KU professor Del Shankel on the verge of adding the title "chancellor" to his resume, takes a look back at his year in charge of the university.
The Kansas Board of Regents will likely add Del Shankel to the roster of Kansas University chancellors next week during a meeting in Lawrence.
He's been interim chancellor since Gene Budig became president of professional baseball's American League in 1994.
Regents haven't disclosed plans to honor Shankel, but KU officials are preparing for an announcement Wednesday or Thursday.
"If it happens, I will certainly consider it a great honor to be included on the list with (former chancellors) Malott, Murphy, Wescoe and Budig and the other great people who served as chancellor of the university," Shankel said.
"I would be extremely pleased to be included along with Ray Nichols, who is the other acting chancellor who had this done for him."
In 1972, regents made Acting Chancellor Nichols the university's 12th chancellor. He was on the job for a year, filling the void between chancellors Laurence Chalmers and Archie Dykes.
Shankel would be designated the 15th chancellor for bridging the gap between Budig and Chancellor-elect Bob Hemenway. Shankel also served as interim chancellor in 1980-81, in between the tenure of Dykes and Budig.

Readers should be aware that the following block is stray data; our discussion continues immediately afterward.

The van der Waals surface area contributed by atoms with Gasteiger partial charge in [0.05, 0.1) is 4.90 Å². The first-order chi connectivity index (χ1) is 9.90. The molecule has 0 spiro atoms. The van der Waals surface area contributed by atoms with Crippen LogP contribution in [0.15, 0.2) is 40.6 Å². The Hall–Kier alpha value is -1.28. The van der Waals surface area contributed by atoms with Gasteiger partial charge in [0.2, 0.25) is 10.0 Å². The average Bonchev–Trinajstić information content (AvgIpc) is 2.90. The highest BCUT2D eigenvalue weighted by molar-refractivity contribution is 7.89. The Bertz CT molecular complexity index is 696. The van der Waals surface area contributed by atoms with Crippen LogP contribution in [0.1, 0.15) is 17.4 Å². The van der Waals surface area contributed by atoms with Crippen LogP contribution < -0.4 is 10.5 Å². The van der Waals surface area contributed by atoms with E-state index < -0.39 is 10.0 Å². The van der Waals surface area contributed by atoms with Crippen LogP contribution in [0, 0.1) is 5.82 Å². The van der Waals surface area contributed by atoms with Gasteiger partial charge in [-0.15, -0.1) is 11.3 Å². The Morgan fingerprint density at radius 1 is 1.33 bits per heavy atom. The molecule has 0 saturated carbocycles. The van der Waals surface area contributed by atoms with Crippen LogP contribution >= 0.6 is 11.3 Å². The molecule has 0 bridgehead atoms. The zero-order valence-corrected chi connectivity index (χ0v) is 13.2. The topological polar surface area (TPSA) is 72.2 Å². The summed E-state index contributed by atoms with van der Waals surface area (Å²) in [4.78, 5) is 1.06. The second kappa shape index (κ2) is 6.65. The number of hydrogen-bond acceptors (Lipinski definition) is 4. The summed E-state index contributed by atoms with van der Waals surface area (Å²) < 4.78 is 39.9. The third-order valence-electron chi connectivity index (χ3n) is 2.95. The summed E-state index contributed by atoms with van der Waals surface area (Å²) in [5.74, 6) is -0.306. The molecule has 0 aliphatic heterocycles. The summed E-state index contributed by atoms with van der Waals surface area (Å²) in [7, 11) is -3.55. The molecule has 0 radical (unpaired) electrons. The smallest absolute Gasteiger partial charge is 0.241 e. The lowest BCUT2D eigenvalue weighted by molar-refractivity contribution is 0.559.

In an interview, Shankel assessed his year at the helm and pondered his future.
"It's never exactly what you expect," he said.
Shankel anticipated more from the Legislature, which passed a 1995-96 budget for KU that appropriates $1.6 million less than proposed by Gov. Bill Graves.
"The major disappointment has been the fact that the Legislature is cutting funding for regents' institutions," Shankel said.
He said another concern of KU officials was the 1,000-student enrollment decline on the Lawrence campus.
Alumni are generally pleased with the direction of the university, he said. The KU Medical Center remains a source of strength, and KU athletic programs are doing well, he said.
Shankel said several large endowment gifts were in the works, including a $15 million donation.
"Overall, I'm very pleased with the year we've had," Shankel said.
Shankel, professor of microbiology, will leave office by June 1. He plans to teach two undergraduate courses in 1995-96 before retiring in the summer of 1996.
Shankel and his wife, Carol, intend to split time between homes in Lawrence and Seattle.
"We can't tear ourselves away from Lawrence," he said.